The Jensen Litigation Firm, PLLC represents individuals and entities in partition actions. People hire us to understand their property rights and to fight for those rights. If you need an attorney for a dispute with co-owners, we can help. Contact us now to preserve your ownership rights.
What is it like to co-own land?
Co-owning real estate with other people, such as family members, can be a rewarding experience. By pooling resources, you can purchase land for personal or investment purposes and split costs.
However, you may have a headache if your co-owners cannot agree on how to use the property. There may be conflict over who can use the property, how to use it, when to use it, or how costs are split. You may need to consider a buyout arrangement, a sale, or a partition action in court.
What is a partition action in Minnesota?
Partitions are addressed in Chapter 558 of Minnesota Statutes. Minn. Stat. § 558.01 says that when people own land as joint tenants or tenants in common, an action may be brought for a sale or split of the property. Section 558.04 provides for appointment of three referees, although we have seen cases where parties have agreed on one referee to keep costs down. The referees report on whether the property can be carved into pieces for each owner.
If the land can be carved into pieces, the referees will report back to the court and the court may order a split of the land between the owners. The court may equitably apportion costs of the action among co-owners.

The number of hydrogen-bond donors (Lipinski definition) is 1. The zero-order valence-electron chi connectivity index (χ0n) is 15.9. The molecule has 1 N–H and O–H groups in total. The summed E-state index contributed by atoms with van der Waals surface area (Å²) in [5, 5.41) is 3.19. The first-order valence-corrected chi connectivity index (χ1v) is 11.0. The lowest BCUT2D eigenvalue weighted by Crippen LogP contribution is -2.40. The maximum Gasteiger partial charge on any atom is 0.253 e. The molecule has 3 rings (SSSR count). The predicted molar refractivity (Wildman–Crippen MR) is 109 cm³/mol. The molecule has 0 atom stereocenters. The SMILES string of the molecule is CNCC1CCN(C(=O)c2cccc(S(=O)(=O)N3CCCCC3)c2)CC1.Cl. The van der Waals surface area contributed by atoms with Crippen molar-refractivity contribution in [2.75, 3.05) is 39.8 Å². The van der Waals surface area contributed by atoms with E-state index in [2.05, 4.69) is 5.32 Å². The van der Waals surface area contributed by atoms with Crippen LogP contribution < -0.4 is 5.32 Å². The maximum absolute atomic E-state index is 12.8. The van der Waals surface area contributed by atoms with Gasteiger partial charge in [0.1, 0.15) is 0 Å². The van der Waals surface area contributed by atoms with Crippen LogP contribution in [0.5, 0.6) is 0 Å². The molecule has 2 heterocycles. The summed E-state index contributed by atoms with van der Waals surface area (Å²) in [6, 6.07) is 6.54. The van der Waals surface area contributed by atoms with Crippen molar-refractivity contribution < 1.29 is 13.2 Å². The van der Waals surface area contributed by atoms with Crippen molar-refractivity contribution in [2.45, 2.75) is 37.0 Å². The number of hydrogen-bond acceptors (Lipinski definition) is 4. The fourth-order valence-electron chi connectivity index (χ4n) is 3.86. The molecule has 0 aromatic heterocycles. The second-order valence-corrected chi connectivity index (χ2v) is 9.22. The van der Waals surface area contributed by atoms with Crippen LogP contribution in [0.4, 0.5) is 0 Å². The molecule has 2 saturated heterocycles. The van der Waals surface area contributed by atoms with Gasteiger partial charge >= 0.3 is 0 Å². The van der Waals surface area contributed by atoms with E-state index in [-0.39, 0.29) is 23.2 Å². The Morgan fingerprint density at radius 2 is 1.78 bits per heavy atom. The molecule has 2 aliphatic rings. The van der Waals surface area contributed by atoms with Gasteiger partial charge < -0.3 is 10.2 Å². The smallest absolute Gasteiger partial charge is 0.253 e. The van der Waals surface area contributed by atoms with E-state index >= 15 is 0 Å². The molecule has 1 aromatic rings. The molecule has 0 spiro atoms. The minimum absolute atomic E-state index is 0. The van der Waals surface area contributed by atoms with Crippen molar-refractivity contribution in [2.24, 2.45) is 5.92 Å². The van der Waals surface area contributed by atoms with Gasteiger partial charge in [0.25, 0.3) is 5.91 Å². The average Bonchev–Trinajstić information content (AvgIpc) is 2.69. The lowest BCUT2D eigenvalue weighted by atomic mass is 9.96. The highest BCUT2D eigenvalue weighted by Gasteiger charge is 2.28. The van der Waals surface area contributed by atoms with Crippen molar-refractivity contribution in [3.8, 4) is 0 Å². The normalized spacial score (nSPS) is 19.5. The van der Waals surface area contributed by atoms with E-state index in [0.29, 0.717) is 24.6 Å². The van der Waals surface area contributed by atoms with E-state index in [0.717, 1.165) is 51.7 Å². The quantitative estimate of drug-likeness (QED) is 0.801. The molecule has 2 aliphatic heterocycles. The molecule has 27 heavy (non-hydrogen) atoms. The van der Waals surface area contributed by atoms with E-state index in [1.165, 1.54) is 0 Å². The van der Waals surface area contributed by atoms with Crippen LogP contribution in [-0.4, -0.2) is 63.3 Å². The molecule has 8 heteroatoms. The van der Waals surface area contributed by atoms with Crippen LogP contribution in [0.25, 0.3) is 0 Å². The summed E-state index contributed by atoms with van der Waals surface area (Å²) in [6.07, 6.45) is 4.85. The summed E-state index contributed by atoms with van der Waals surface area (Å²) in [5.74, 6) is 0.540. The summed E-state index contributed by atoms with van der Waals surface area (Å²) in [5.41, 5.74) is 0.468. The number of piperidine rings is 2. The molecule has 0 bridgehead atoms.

If the land can't be split apart, can it be sold in a partition action?
If the land cannot be split apart without great prejudice to owners, then the property must be sold. Small lots, irregular pieces of land, and pieces that cannot be subdivided may require a sale, especially if there are several owners. The sale may be a public auction or a private sale under Minn. Stat. § 558.17. If a private sale is ordered, the property generally must be appraised and the list price approved by the court.
After a sale, the referee reports back to the court for confirmation of the sale and to address any issue with apportioning proceeds, unless there is agreement between the parties.
The court has some equitable power to divide the proceeds and apportion costs of the action (referees, appraisers, auctioneers, realtors, etc.) between the owners. In limited cases, a party may also seek reimbursement for carrying expenses related to the property.
What are some practical suggestions for partition actions?
The statute contemplates that the court will supervise the partition process. This supervision is necessary in contentious cases, and there may be several hearings throughout the case. However, with court permission, cooperative parties may save themselves time and money by stipulating to various issues.
The parties may also consider buyout arrangements during the case, especially if one of the parties wants to keep the property. Also, an owner can generally buy the property at auction or private sale. Due to the nature of a partition action in court, it is generally advisable to be represented by an attorney.
We have the knowledge and experience to handle partition actions. Do not hesitate to contact us if:
- You and your co-owner disagree on use of the property.
- You and your co-owner disagree on the value of the property for purposes of a buyout or sale.
- One owner is carrying the property expenses without any help from the other owner, or an owner is seeking unreasonable reimbursement.
- You simply want to get out of the property as an owner.